“All authority in heaven and on earth has been given to me. Go therefore and make disciples of all nations, baptizing them in the name of the Father and of the Son and of the Holy Spirit, teaching them to observe all that I have commanded you. And behold, I am with you always, to the end of the age.” ~ Matthew 28:18-20 (ESV)
Compared to some of you out there I have not been in ministry a long time. I began participating in church leadership teams from grade 8 onward and progressed to full time ministry in 1996. From there I have been in various stages of pastoral ministry and schooling. Throughout all that time one constant remained: we are called to make disciples for Jesus. But what does that mean? How does one do that? I can say I never felt like I was purposefully discipled as I grew up in the church. Nor was I purposefully discipled as a pastor in training or throughout my schooling. Now, I find myself as a lead pastor staring at the Great Commission and wondering what it should look like.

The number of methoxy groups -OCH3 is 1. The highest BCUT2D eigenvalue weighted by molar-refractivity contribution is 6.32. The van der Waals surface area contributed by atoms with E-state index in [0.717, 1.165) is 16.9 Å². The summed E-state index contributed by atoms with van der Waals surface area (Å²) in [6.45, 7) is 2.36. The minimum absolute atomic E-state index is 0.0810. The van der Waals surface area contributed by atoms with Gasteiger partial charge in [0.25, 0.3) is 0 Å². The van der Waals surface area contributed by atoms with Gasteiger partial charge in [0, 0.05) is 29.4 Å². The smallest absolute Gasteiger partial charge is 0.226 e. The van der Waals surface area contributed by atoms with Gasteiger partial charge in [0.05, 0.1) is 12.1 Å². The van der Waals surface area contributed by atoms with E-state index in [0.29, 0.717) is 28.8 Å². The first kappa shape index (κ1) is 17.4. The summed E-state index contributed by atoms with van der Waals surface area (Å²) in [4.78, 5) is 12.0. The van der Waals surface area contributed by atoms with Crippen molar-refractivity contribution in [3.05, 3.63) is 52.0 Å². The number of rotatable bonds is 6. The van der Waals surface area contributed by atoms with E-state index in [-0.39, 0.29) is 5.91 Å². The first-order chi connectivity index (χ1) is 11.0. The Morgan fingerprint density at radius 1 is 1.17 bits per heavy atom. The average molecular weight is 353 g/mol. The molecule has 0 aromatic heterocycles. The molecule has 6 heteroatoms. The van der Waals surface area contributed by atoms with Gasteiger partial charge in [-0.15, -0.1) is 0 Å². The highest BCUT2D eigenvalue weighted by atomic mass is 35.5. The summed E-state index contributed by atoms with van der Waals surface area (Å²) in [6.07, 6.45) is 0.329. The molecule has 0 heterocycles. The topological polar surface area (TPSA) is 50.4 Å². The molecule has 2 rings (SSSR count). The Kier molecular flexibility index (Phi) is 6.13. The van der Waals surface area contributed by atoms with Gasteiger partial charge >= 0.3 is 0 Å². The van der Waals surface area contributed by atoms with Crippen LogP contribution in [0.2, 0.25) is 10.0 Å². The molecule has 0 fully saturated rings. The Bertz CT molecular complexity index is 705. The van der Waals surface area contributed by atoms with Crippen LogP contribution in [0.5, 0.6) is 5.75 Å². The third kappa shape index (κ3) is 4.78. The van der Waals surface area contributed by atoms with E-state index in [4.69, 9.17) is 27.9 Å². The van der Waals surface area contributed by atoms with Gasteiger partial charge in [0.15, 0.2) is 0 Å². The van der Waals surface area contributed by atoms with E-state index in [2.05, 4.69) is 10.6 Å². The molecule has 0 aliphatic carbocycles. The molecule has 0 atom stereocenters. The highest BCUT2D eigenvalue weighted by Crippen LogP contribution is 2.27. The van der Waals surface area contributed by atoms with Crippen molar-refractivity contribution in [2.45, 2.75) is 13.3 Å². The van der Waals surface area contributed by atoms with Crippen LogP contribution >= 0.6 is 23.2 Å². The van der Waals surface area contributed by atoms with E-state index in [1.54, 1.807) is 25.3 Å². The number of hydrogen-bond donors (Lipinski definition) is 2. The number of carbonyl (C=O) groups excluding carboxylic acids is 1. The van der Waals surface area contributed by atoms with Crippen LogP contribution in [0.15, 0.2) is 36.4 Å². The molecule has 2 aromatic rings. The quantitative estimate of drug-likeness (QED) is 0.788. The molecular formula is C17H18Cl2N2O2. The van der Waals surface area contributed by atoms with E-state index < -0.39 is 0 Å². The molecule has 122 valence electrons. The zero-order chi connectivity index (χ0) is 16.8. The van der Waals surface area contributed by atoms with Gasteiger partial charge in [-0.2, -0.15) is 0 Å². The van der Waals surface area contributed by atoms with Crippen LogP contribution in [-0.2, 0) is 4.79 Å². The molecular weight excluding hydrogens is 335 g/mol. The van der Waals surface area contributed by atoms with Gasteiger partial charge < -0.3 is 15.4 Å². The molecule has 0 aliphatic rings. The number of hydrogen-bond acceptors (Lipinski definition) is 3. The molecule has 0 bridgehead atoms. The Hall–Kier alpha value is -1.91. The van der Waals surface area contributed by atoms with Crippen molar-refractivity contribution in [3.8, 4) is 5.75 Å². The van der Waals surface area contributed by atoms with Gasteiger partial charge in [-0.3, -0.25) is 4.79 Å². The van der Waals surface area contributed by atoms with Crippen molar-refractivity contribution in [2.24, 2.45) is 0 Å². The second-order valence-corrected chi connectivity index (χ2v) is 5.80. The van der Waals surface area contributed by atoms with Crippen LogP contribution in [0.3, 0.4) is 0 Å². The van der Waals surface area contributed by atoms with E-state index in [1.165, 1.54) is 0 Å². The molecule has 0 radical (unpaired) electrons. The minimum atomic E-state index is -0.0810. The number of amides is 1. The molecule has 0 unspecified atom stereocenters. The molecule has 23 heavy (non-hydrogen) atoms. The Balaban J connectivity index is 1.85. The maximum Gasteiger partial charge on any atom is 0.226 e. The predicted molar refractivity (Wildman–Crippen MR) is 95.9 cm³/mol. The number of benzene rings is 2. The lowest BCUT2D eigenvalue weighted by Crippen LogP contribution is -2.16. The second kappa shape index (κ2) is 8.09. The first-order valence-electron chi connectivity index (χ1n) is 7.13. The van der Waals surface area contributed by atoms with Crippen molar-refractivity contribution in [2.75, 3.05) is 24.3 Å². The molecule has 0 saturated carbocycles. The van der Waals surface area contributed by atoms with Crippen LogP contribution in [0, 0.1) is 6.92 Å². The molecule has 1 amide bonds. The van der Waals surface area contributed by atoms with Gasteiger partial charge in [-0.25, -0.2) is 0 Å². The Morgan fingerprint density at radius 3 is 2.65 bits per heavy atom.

Books, articles, blogs, conferences, and special leadership study teams have all come my way and I really haven’t left any of them feeling content. Greg Ogden’s material has been the closest I have seen to something that points to what discipling looks like. Some have said that the “go” in the Great Commission means we always need to be outward focused and “find the lost sheep.” In finding them your church will grow numerically. I have heard many leaders discuss “conversion growth” vs “transfer growth” in churches. This means your church grows by people OUTSIDE the church coming to faith and then coming INSIDE the church versus people outside YOUR church leaving THEIR church and then coming to yours. When we take this and look at the Great Commission one might begin to believe that in order for any church to make disciples they need pure conversion growth (as previously defined) otherwise they really aren’t “going and making” disciples. This ends up with leadership scratching their heads regarding what they are to do with those already in their church. Transfer growth often has a negative connotation to it and if leaders concentrate on helping develop those inside the church they feel accused of being “inward focused” instead of “outward focused.” Perhaps we need to create a new paradigm for understanding discipleship in the church with new measurements? What if discipleship is in fact both an inward and outward focus?